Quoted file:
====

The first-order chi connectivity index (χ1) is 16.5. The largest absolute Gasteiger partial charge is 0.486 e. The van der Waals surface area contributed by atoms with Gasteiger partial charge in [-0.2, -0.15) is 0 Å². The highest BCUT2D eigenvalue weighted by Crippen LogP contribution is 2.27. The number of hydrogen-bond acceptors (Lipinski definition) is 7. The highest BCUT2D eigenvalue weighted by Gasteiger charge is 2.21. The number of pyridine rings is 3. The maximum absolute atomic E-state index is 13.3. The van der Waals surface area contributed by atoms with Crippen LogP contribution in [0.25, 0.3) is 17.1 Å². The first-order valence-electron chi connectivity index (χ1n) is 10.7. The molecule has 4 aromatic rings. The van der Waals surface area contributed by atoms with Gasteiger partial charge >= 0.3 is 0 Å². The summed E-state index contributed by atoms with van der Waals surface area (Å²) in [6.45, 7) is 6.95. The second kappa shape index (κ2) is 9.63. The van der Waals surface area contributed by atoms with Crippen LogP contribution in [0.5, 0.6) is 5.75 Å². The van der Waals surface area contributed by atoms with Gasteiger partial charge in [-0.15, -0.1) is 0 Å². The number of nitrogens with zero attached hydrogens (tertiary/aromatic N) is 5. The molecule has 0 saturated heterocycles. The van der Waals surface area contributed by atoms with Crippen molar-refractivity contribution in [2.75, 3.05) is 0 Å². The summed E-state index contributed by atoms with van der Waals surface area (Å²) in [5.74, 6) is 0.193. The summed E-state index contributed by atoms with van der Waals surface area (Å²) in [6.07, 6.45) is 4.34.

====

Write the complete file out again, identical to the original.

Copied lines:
The first-order chi connectivity index (χ1) is 16.5. The largest absolute Gasteiger partial charge is 0.486 e. The van der Waals surface area contributed by atoms with Gasteiger partial charge in [-0.2, -0.15) is 0 Å². The highest BCUT2D eigenvalue weighted by Crippen LogP contribution is 2.27. The number of hydrogen-bond acceptors (Lipinski definition) is 7. The highest BCUT2D eigenvalue weighted by Gasteiger charge is 2.21. The number of pyridine rings is 3. The maximum absolute atomic E-state index is 13.3. The van der Waals surface area contributed by atoms with Crippen LogP contribution in [0.25, 0.3) is 17.1 Å². The first-order valence-electron chi connectivity index (χ1n) is 10.7. The molecule has 4 aromatic rings. The van der Waals surface area contributed by atoms with Gasteiger partial charge >= 0.3 is 0 Å². The summed E-state index contributed by atoms with van der Waals surface area (Å²) in [6.45, 7) is 6.95. The second kappa shape index (κ2) is 9.63. The van der Waals surface area contributed by atoms with Crippen LogP contribution in [0.5, 0.6) is 5.75 Å². The van der Waals surface area contributed by atoms with Gasteiger partial charge in [-0.15, -0.1) is 0 Å². The number of nitrogens with zero attached hydrogens (tertiary/aromatic N) is 5. The molecule has 0 saturated heterocycles. The van der Waals surface area contributed by atoms with Crippen molar-refractivity contribution in [2.75, 3.05) is 0 Å². The summed E-state index contributed by atoms with van der Waals surface area (Å²) in [5.74, 6) is 0.193. The summed E-state index contributed by atoms with van der Waals surface area (Å²) in [6.07, 6.45) is 4.34.